It took a long time. Many would say too long. But finally, today, in 2018, the careers of The Rock and Jason Statham are intertwining. It started a few years ago with Statham’s appearance in Furious 7 and continued in the franchise’s next film, 2017’s Fate of the Furious, which saw the two develop a camaraderie and on-screen chemistry that was somehow both unexpected and obvious. Why wouldn’t The Rock and Jason Statham be terrific together? We should have known. This is our fault, not theirs. Thankfully, we will right this wrong next year when the two of them star in the franchise’s first spin-off, Hobbs & Shaw.
But that’s not the only way their careers are coming together. Earlier this year, The Rock starred in Rampage, a movie in which he did battle with abnormally large violent beasts who were out to destroy people and property because of a billionaire’s business plan gone awry. Later in the same year, Jason Statham starred in The Meg, a movie in which he did battle with an abnormally large violent beast who was out to destroy people and property because of a billionaire’s business plan gone awry. The Rock and Jason Statham both battled beefy beasts on the big screen this year. I choose to believe this is the universe’s apology to me for canceling Zoo.
Anyway, the question this raises here, because the movies are similar and because I rarely have anything better to do than debate the film careers of The Rock and Jason Statham, is this: Which one did it better? Which star, and which movie, conquered the beefy beasts best?
Let’s dig in. You don’t have anything better to do either.
Rampage: The Rock plays a primatologist and former Special Forces soldier named Davis Okoye whose best friend is an albino gorilla named George who likes making dick jokes via sign language. I very much like everything about this character because, like, imagine if you went to the zoo and one of the dudes working with the gorillas was a former supersoldier who looked like The Rock. Delightful.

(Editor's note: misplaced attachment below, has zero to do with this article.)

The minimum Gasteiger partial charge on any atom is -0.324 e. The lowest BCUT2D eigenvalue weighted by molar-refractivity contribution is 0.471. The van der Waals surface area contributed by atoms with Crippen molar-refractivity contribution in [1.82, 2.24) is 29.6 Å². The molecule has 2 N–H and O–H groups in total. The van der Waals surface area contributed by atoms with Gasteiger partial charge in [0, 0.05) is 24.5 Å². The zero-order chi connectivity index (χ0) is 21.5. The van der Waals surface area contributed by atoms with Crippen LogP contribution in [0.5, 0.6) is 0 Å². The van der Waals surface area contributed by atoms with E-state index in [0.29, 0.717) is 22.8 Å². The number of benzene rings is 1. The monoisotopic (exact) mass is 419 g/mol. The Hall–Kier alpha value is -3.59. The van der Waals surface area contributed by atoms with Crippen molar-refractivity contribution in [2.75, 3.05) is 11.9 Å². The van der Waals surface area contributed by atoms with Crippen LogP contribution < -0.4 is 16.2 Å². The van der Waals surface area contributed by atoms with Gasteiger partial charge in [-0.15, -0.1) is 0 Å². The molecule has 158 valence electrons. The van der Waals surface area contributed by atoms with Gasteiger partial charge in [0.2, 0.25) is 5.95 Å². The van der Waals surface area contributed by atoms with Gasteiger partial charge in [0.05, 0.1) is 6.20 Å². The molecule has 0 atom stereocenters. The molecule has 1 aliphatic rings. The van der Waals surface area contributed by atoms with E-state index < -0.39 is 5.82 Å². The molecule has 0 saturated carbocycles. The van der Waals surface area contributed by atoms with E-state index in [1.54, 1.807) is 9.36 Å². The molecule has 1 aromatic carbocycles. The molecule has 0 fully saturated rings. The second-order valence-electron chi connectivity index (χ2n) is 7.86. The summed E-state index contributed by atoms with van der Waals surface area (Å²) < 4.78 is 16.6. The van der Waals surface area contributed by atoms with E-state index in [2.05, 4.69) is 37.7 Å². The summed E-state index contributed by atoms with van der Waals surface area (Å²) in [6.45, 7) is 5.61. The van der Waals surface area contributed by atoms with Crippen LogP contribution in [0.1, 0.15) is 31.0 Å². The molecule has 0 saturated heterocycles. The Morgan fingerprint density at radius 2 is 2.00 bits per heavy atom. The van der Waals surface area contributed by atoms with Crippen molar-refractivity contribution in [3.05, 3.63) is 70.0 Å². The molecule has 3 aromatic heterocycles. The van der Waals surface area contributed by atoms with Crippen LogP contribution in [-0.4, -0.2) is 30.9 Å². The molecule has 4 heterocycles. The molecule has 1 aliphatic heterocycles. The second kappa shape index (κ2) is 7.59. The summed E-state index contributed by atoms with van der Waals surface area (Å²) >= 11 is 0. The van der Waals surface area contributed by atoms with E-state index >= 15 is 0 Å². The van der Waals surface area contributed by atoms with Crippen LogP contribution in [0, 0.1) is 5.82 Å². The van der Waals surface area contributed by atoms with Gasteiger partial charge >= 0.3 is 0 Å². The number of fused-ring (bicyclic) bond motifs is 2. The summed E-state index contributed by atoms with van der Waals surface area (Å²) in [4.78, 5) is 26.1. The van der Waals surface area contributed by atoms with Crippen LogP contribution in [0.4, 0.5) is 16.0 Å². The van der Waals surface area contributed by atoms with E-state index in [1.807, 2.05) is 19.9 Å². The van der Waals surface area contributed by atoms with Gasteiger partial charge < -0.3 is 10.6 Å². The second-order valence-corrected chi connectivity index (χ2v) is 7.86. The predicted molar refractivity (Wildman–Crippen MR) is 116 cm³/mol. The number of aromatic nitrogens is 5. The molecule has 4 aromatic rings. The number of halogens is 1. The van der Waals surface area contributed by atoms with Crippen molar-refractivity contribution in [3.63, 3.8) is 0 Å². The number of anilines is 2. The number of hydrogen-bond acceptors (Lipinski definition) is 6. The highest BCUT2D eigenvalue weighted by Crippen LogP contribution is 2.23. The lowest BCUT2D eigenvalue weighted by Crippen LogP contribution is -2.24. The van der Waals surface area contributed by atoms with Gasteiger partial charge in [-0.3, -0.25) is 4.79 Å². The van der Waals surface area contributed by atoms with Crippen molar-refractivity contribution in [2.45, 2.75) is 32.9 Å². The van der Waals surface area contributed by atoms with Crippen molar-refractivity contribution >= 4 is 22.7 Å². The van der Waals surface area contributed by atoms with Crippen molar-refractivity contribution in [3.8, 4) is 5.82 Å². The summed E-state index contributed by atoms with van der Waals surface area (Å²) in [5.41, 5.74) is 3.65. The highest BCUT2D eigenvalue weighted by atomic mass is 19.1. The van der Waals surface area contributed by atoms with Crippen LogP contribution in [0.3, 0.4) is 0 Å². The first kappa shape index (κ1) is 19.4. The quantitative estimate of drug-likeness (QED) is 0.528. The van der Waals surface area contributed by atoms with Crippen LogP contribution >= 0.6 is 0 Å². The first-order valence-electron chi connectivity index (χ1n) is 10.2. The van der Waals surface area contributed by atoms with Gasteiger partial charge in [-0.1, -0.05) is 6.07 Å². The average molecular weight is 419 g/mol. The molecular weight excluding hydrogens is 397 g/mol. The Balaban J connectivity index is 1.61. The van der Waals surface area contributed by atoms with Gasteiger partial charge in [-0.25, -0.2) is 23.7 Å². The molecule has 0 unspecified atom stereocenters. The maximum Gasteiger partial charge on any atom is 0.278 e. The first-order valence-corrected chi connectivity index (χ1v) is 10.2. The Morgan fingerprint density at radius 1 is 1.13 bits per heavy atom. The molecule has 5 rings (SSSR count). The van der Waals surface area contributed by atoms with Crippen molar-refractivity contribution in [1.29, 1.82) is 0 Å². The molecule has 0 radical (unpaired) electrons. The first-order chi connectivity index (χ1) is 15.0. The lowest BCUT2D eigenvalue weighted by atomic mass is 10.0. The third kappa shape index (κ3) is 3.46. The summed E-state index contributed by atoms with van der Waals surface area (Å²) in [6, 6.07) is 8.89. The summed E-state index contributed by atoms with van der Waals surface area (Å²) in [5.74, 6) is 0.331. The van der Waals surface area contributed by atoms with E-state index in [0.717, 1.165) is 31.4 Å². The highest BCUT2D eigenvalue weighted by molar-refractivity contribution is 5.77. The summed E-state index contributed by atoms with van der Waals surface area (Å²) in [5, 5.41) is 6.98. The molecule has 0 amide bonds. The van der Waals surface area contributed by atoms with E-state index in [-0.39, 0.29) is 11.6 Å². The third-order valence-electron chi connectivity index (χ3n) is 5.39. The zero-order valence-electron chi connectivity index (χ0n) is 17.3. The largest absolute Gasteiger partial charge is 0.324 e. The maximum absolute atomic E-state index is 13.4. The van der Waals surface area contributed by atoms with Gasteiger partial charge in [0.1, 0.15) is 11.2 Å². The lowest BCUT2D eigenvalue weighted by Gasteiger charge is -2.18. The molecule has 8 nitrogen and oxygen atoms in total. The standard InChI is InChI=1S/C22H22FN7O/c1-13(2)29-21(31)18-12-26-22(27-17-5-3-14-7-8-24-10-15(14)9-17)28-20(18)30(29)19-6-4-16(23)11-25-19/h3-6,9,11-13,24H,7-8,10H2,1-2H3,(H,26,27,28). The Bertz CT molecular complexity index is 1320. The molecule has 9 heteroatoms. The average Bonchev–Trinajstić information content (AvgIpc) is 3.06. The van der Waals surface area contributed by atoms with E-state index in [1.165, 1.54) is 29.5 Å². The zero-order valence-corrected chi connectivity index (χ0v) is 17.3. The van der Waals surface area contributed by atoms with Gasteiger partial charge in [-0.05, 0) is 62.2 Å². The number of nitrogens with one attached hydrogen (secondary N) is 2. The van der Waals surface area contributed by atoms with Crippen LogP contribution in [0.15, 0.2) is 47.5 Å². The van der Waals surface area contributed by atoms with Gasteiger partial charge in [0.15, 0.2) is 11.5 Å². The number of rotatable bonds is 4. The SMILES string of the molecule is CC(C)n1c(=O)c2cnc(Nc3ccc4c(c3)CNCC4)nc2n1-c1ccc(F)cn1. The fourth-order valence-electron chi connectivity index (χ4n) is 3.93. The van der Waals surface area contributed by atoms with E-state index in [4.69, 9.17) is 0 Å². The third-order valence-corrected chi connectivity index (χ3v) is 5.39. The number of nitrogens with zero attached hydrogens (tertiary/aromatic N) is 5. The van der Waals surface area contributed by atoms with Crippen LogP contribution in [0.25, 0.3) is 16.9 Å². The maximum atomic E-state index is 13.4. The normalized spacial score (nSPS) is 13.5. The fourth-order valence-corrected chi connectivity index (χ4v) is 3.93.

The Meg: Jason Statham plays a deep sea rescue diver named Jonas Taylor who had a deep sea rescue dive go bad and then moved to Thailand to fish and get drunk a lot. He is recruited to come back by two people who show up in a helicopter and give him a variation of the “because you were the best, that’s why,” which is easily my favorite framing device for an action movie hero origin. They just replaced “a cabin in the woods” with “a bar in Thailand.” Also at one point, when the megalodon appears, Statham’s character literally says “It’s a megalodon” and I did not realize how important it was to me on a deep personal level to hear Jason Statham say that until that very moment. The only way it could have been better is if he tossed an “innit?” at the end. Still, no contest here.
EDGE: The Meg
Rampage: Rampage is based on an old arcade game that featured three monsters — a giant gorilla, a giant wolf, and a giant crocodile — who just smashed the hell out of buildings and cities. That’s all the game was. You played as one of those three and whomped on buildings and helicopters for a while and then you stopped. It was a simpler time.
The Meg: The Meg was loosely based on a series of novels by Steve Alten and I am very pleased to report that, in one of these novels, a megalodon wreaks havoc on boaters in McCovey Cove — the body of water beyond the right-field fence of the San Francisco Giants’ baseball stadium — after former Philadelphia Phillie Pat Burrell hits a home run to break Barry Bonds’ all-time career record. This is the greatest and funniest thing and if you think I am only including this section of the breakdown to tell you about this then you are not far off, buddy.
EDGE: The Meg
Rampage: The beasts in Rampage are the same as the ones from the game. There’s a gorilla named George, a crocodile named Lizzie, and a wolf named Ralph. In the movie, the animals are transformed into bloodthirsty hell-beasts when canisters full of gene-manipulating pathogens fall from the heavens after a space station owned by an evil billionaire is destroyed by a mutated rat. The wolf can fly and it takes a helicopter right out of the sky. It’s best to just accept all of these things and move on. Nothing good comes of asking questions here.